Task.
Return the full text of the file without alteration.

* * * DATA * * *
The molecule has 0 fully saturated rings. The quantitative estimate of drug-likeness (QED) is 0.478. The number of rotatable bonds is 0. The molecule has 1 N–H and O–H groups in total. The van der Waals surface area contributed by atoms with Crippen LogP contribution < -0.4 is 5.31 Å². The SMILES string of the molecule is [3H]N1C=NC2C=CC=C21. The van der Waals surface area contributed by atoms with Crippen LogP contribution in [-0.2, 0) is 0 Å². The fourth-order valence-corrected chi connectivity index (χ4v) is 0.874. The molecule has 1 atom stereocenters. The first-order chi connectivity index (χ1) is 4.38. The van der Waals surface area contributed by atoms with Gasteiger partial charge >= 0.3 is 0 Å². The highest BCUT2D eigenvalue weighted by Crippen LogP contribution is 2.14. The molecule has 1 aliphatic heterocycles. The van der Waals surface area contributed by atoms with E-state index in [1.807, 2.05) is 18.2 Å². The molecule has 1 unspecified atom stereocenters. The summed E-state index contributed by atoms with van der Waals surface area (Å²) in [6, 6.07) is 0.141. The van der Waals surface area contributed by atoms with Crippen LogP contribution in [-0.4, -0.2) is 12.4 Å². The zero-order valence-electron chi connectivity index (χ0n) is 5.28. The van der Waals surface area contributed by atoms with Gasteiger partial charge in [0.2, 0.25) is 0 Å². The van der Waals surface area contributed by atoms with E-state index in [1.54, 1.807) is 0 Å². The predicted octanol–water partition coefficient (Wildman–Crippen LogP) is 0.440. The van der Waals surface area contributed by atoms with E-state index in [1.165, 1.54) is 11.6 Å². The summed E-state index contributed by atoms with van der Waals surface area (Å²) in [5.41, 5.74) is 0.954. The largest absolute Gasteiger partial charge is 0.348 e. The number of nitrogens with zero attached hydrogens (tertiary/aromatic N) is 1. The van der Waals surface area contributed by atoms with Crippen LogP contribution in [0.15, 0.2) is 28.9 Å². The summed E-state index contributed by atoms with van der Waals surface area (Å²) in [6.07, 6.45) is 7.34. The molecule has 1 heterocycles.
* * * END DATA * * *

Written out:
The molecule has 0 fully saturated rings. The quantitative estimate of drug-likeness (QED) is 0.478. The number of rotatable bonds is 0. The molecule has 1 N–H and O–H groups in total. The van der Waals surface area contributed by atoms with Crippen LogP contribution < -0.4 is 5.31 Å². The SMILES string of the molecule is [3H]N1C=NC2C=CC=C21. The van der Waals surface area contributed by atoms with Crippen LogP contribution in [-0.2, 0) is 0 Å². The fourth-order valence-corrected chi connectivity index (χ4v) is 0.874. The molecule has 1 atom stereocenters. The first-order chi connectivity index (χ1) is 4.38. The van der Waals surface area contributed by atoms with Gasteiger partial charge >= 0.3 is 0 Å². The highest BCUT2D eigenvalue weighted by Crippen LogP contribution is 2.14. The molecule has 1 aliphatic heterocycles. The van der Waals surface area contributed by atoms with E-state index in [1.807, 2.05) is 18.2 Å². The molecule has 1 unspecified atom stereocenters. The summed E-state index contributed by atoms with van der Waals surface area (Å²) in [6, 6.07) is 0.141. The van der Waals surface area contributed by atoms with Crippen LogP contribution in [-0.4, -0.2) is 12.4 Å². The zero-order valence-electron chi connectivity index (χ0n) is 5.28. The van der Waals surface area contributed by atoms with Gasteiger partial charge in [0.2, 0.25) is 0 Å². The van der Waals surface area contributed by atoms with E-state index in [1.54, 1.807) is 0 Å². The predicted octanol–water partition coefficient (Wildman–Crippen LogP) is 0.440. The van der Waals surface area contributed by atoms with E-state index in [1.165, 1.54) is 11.6 Å². The summed E-state index contributed by atoms with van der Waals surface area (Å²) in [5.41, 5.74) is 0.954. The largest absolute Gasteiger partial charge is 0.348 e. The number of nitrogens with zero attached hydrogens (tertiary/aromatic N) is 1. The van der Waals surface area contributed by atoms with Crippen LogP contribution in [0.15, 0.2) is 28.9 Å². The summed E-state index contributed by atoms with van der Waals surface area (Å²) in [6.07, 6.45) is 7.34. The molecule has 1 heterocycles.